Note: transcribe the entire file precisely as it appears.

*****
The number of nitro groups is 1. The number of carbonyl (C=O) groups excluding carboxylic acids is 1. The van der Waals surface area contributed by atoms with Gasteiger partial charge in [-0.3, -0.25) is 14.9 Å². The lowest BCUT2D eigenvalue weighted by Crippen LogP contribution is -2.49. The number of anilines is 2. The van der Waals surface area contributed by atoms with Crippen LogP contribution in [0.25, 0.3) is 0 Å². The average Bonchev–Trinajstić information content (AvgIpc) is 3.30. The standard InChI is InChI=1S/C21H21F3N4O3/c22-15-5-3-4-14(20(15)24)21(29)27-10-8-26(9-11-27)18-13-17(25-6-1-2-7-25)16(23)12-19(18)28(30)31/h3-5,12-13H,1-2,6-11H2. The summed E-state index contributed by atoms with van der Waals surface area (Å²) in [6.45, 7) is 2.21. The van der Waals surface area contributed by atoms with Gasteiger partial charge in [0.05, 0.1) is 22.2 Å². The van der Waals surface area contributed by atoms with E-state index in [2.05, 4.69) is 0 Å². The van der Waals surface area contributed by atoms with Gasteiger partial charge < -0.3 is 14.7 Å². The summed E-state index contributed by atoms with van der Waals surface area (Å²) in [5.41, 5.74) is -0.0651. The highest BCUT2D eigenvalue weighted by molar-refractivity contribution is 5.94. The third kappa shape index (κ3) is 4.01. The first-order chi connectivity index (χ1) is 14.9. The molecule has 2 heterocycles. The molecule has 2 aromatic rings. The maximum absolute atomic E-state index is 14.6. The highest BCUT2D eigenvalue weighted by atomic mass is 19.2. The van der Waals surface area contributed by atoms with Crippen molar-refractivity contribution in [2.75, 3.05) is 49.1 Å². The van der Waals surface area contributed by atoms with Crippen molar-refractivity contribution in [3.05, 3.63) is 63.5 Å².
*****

The number of nitro groups is 1. The number of carbonyl (C=O) groups excluding carboxylic acids is 1. The van der Waals surface area contributed by atoms with Gasteiger partial charge in [-0.3, -0.25) is 14.9 Å². The lowest BCUT2D eigenvalue weighted by Crippen LogP contribution is -2.49. The number of anilines is 2. The van der Waals surface area contributed by atoms with Crippen LogP contribution in [0.25, 0.3) is 0 Å². The average Bonchev–Trinajstić information content (AvgIpc) is 3.30. The standard InChI is InChI=1S/C21H21F3N4O3/c22-15-5-3-4-14(20(15)24)21(29)27-10-8-26(9-11-27)18-13-17(25-6-1-2-7-25)16(23)12-19(18)28(30)31/h3-5,12-13H,1-2,6-11H2. The summed E-state index contributed by atoms with van der Waals surface area (Å²) in [6.45, 7) is 2.21. The van der Waals surface area contributed by atoms with Gasteiger partial charge in [0.05, 0.1) is 22.2 Å². The van der Waals surface area contributed by atoms with E-state index in [2.05, 4.69) is 0 Å². The van der Waals surface area contributed by atoms with Gasteiger partial charge < -0.3 is 14.7 Å². The summed E-state index contributed by atoms with van der Waals surface area (Å²) in [5.41, 5.74) is -0.0651. The highest BCUT2D eigenvalue weighted by molar-refractivity contribution is 5.94. The third kappa shape index (κ3) is 4.01. The first-order chi connectivity index (χ1) is 14.9. The molecule has 2 heterocycles. The molecule has 2 aromatic rings. The maximum absolute atomic E-state index is 14.6. The highest BCUT2D eigenvalue weighted by atomic mass is 19.2. The van der Waals surface area contributed by atoms with Crippen molar-refractivity contribution in [2.75, 3.05) is 49.1 Å². The van der Waals surface area contributed by atoms with Crippen molar-refractivity contribution in [3.05, 3.63) is 63.5 Å².